On Tue, 4 May 2004 20:11:35 -0700, Dennis King scríbas:
>a) "Forremdeth in coibden hisiu a m-blednai cusin
> samain aitherrach. Do-tiasait aidqi shamnai
> aitherruch, ar it aursliuctiu sido hErinn dogres
> him s*amuin."
>a1) "Foremteachair ... hisin ... atharruch, arit
> fosgoilti sidha Erenn dogres."
"For·émid techt in coibden hí-síu i mblíadnai cossin samain
aithirriuch. Do·tíasat aidchi s*amnae aithirriuch, air-it airslaicthe
síde hÉrenn do grés imm s*amain."
This band of warriors cannot go this year until next Samain. May they
come next Samain night, for the fairymounds of Ireland are always opened
I thought 'Forremdeth/Foremteachair' was the 3rd singular present
indicative of the verb 'for·émid' (cannot, is not able). According to DIL
F 220.23, this is used "with verbal noun or equivalent as object". I put
in the verbal noun of 'téit', which is 'techt,' because source (a1)
suggests it. I debated whether to insert 'airi' after 'techt', which
would translate something like 'go out on it', with 'it' possibly
referring to the raid on Rath Crúachan. But I thought that might be too
I thought 'hisiu' was the demonstrative described in Thurneysen
I thought 'a m-blednai' was the Old Irish equivalent of 'i mbliana'
(this year) in Modern Irish. So I used one of the dative singular forms
from Thurneysen GOI p. 185 and the preposition 'i' here.
I used the spelling of 'aithirriuch' that we used before in paragraph
3, line 3.
I thought 'Do-tiasait' was the 3rd plural present subjunctive
of 'do·tét' (comes). Does it always have to be translated as a wish?
Using 'may they come' or 'let them come' doesn't make sense if 'they'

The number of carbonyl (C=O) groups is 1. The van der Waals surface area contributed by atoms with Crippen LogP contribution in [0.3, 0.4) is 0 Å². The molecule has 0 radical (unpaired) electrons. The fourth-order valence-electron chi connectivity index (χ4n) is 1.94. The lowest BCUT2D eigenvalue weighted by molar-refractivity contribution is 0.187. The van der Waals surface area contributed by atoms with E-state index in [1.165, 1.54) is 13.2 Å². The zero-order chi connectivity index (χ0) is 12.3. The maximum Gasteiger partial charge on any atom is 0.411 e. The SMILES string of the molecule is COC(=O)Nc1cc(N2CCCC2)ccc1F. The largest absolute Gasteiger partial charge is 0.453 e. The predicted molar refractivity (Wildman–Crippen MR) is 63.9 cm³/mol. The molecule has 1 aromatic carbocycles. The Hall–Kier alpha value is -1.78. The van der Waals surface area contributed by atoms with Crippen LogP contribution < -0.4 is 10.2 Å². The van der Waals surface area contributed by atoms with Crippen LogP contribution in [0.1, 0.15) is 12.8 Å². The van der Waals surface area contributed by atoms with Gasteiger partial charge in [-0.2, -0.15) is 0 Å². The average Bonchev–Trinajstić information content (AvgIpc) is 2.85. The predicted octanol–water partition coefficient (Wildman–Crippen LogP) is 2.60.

refers to the army of the fairy mound.
I used 'samnae' because we used it in paragraph 1, line 1. But I
don't know why there is lenition here. There is lenition on the 's'
in 'Oíche Shamhna' in Modern Irish for grammatical reasons, but why is it
here in Old Irish? Do dative nouns of time always do this to the following
I thought 'it' was the 3rd plural present indicative of the copula.
According to Thurneysen p. 484 this is preceded by 'air' which he calls
a "prepositional prefix." I copied his spelling, including the hyphen.
I thought that 'aursliuctiu/fosgoilti' was the past participle
of 'ar·oslaici' (open) (DIL A 407.76) which has an older form 'ar·os-
ailci' mentioned in Thurneysen p.525. 'Fosgoilti' looks like a newer
form, closer to modern Irish 'oscailte' (opened/open). 'Airslaicthe' was
given as the participle in DIL A 408.11.
I wrote 'síde' as the nominative plural of 'síd' because it looked to
me like we have been using the s-stem forms for the word so far. 'Érenn'
is given as the spelling of the genitive for 'Ériu' in Strachan p. 15. I
kept the 'h' before it, but I'm not sure why it's there.
I did not keep the 'h' before 'imm' because I didn't see it earlier in